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[Track and Know] Big Data for Mobility Tracking Knowledge Extraction in Urban Areas (780754)
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  • Publication . Part of book or chapter of book . Conference object . Preprint . Article . 2020
    Open Access English
    Authors: 
    Riccardo Guidotti; Anna Monreale; Stan Matwin; Dino Pedreschi;
    Country: Italy
    Project: EC | PRO-RES (788352), EC | SoBigData (654024), EC | AI4EU (825619), EC | Track and Know (780754), NSERC

    We present an approach to explain the decisions of black box models for image classification. While using the black box to label images, our explanation method exploits the latent feature space learned through an adversarial autoencoder. The proposed method first generates exemplar images in the latent feature space and learns a decision tree classifier. Then, it selects and decodes exemplars respecting local decision rules. Finally, it visualizes them in a manner that shows to the user how the exemplars can be modified to either stay within their class, or to become counter-factuals by "morphing" into another class. Since we focus on black box decision systems for image classification, the explanation obtained from the exemplars also provides a saliency map highlighting the areas of the image that contribute to its classification, and areas of the image that push it into another class. We present the results of an experimental evaluation on three datasets and two black box models. Besides providing the most useful and interpretable explanations, we show that the proposed method outperforms existing explainers in terms of fidelity, relevance, coherence, and stability.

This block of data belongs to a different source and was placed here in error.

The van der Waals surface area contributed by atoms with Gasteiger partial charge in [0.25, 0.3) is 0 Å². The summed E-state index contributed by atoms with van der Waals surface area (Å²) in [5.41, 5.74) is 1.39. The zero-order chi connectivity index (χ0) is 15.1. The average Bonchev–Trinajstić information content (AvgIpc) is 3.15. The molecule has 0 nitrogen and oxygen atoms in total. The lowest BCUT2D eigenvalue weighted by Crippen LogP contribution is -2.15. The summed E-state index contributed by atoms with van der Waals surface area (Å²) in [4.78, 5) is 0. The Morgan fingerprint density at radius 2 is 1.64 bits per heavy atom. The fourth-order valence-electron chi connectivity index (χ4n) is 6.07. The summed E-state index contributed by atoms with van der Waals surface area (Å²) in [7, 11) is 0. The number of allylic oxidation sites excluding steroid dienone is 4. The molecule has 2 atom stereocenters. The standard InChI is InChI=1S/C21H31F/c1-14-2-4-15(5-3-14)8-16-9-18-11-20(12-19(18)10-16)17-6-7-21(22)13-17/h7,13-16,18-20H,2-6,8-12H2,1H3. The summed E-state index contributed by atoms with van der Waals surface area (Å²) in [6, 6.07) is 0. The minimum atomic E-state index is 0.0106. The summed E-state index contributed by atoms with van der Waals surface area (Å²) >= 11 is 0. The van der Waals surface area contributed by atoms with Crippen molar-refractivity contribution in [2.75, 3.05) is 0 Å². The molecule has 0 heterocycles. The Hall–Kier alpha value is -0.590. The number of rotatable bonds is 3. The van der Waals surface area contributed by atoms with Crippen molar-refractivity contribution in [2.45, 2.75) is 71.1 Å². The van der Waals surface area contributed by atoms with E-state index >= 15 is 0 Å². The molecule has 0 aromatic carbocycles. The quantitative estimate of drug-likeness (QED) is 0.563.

• Open Access English
    Authors: 
    Christopher Collins; Natalia Andrienko; Tobias Schreck; Jing Yang; Jaegul Choo; Ulrich Engelke; Amit Jena; Tim Dwyer;
    Publisher: Elsevier
    Country: United Kingdom
    Project: EC | Track and Know (780754)

    In this paper, we list the goals for and the pros and cons of guidance, and we discuss the role that it can play not only in key low-level visualization tasks but also the more sophisticated model-generation tasks of visual analytics. Recent advances in artificial intelligence, particularly in machine learning, have led to high hopes regarding the possibilities of using automatic techniques to perform some of the tasks that are currently done manually using visualization by data analysts. However, visual analytics remains a complex activity, combining many different subtasks. Some of these tasks are relatively low-level, and it is clear how automation could play a role—for example, classification and clustering of data. Other tasks are much more abstract and require significant human creativity, for example, linking insights gleaned from a variety of disparate and heterogeneous data artifacts to build support for decision making. In this paper, we outline the potential applications of guidance, as well as the inputs to guidance. We discuss challenges in implementing guidance, including the inputs to guidance systems and how to provide guidance to users. We propose potential methods for evaluating the quality of guidance at different phases in the analytic process and introduce the potential negative effects of guidance as a source of bias in analytic decision making. Keywords: Guidance, Visual analytics, Model evaluation

Advanced search in
Research products